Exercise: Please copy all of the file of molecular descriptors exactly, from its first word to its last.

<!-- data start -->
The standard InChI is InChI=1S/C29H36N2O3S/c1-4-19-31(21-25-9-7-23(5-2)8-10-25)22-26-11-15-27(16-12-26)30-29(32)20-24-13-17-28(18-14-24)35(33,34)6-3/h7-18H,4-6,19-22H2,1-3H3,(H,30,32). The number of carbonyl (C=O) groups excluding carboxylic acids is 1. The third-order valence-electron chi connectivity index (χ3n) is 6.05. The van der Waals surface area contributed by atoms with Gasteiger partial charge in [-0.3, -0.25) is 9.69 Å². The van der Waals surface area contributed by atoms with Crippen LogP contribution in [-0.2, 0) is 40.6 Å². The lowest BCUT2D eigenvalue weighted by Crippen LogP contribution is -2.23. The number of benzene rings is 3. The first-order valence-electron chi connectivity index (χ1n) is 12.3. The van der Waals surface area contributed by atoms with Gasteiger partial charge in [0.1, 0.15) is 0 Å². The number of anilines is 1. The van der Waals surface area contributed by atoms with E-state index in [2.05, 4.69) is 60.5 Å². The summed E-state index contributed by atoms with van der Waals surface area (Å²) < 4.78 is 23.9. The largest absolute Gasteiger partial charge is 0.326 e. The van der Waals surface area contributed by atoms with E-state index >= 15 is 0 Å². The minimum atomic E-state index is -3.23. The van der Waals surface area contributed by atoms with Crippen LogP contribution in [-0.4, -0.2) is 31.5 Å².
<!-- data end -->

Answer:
The standard InChI is InChI=1S/C29H36N2O3S/c1-4-19-31(21-25-9-7-23(5-2)8-10-25)22-26-11-15-27(16-12-26)30-29(32)20-24-13-17-28(18-14-24)35(33,34)6-3/h7-18H,4-6,19-22H2,1-3H3,(H,30,32). The number of carbonyl (C=O) groups excluding carboxylic acids is 1. The third-order valence-electron chi connectivity index (χ3n) is 6.05. The van der Waals surface area contributed by atoms with Gasteiger partial charge in [-0.3, -0.25) is 9.69 Å². The van der Waals surface area contributed by atoms with Crippen LogP contribution in [-0.2, 0) is 40.6 Å². The lowest BCUT2D eigenvalue weighted by Crippen LogP contribution is -2.23. The number of benzene rings is 3. The first-order valence-electron chi connectivity index (χ1n) is 12.3. The van der Waals surface area contributed by atoms with Gasteiger partial charge in [0.1, 0.15) is 0 Å². The number of anilines is 1. The van der Waals surface area contributed by atoms with E-state index in [2.05, 4.69) is 60.5 Å². The summed E-state index contributed by atoms with van der Waals surface area (Å²) < 4.78 is 23.9. The largest absolute Gasteiger partial charge is 0.326 e. The van der Waals surface area contributed by atoms with E-state index >= 15 is 0 Å². The minimum atomic E-state index is -3.23. The van der Waals surface area contributed by atoms with Crippen LogP contribution in [-0.4, -0.2) is 31.5 Å².